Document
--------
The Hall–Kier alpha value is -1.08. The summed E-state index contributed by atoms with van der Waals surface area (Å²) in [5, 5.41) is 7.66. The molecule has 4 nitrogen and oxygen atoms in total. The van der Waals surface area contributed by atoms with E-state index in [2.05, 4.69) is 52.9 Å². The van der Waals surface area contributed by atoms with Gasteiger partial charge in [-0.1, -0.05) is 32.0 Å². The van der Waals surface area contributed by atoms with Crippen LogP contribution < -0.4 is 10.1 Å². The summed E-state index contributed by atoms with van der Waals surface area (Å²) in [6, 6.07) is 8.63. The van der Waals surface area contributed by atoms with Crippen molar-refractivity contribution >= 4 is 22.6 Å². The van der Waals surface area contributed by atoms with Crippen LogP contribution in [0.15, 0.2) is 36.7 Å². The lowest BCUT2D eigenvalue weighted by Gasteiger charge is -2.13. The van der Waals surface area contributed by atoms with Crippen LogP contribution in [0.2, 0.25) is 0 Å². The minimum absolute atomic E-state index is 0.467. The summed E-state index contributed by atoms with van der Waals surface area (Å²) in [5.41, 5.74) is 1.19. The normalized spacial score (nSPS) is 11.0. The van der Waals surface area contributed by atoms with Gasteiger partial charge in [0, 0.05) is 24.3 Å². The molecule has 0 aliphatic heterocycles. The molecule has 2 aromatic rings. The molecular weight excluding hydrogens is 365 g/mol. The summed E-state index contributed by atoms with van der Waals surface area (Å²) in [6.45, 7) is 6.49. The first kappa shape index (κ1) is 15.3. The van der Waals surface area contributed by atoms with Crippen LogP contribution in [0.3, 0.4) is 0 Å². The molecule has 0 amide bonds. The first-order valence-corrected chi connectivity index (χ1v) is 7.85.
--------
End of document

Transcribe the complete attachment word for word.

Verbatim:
The Hall–Kier alpha value is -1.08. The summed E-state index contributed by atoms with van der Waals surface area (Å²) in [5, 5.41) is 7.66. The molecule has 4 nitrogen and oxygen atoms in total. The van der Waals surface area contributed by atoms with E-state index in [2.05, 4.69) is 52.9 Å². The van der Waals surface area contributed by atoms with Gasteiger partial charge in [-0.1, -0.05) is 32.0 Å². The van der Waals surface area contributed by atoms with Crippen LogP contribution < -0.4 is 10.1 Å². The summed E-state index contributed by atoms with van der Waals surface area (Å²) in [6, 6.07) is 8.63. The van der Waals surface area contributed by atoms with Crippen molar-refractivity contribution >= 4 is 22.6 Å². The van der Waals surface area contributed by atoms with Crippen LogP contribution in [0.15, 0.2) is 36.7 Å². The lowest BCUT2D eigenvalue weighted by Gasteiger charge is -2.13. The van der Waals surface area contributed by atoms with Crippen LogP contribution in [0.2, 0.25) is 0 Å². The minimum absolute atomic E-state index is 0.467. The summed E-state index contributed by atoms with van der Waals surface area (Å²) in [5.41, 5.74) is 1.19. The normalized spacial score (nSPS) is 11.0. The van der Waals surface area contributed by atoms with Gasteiger partial charge in [0, 0.05) is 24.3 Å². The molecule has 0 aliphatic heterocycles. The molecule has 2 aromatic rings. The molecular weight excluding hydrogens is 365 g/mol. The summed E-state index contributed by atoms with van der Waals surface area (Å²) in [6.45, 7) is 6.49. The first kappa shape index (κ1) is 15.3. The van der Waals surface area contributed by atoms with Crippen LogP contribution in [0.3, 0.4) is 0 Å². The molecule has 0 amide bonds. The first-order valence-corrected chi connectivity index (χ1v) is 7.85.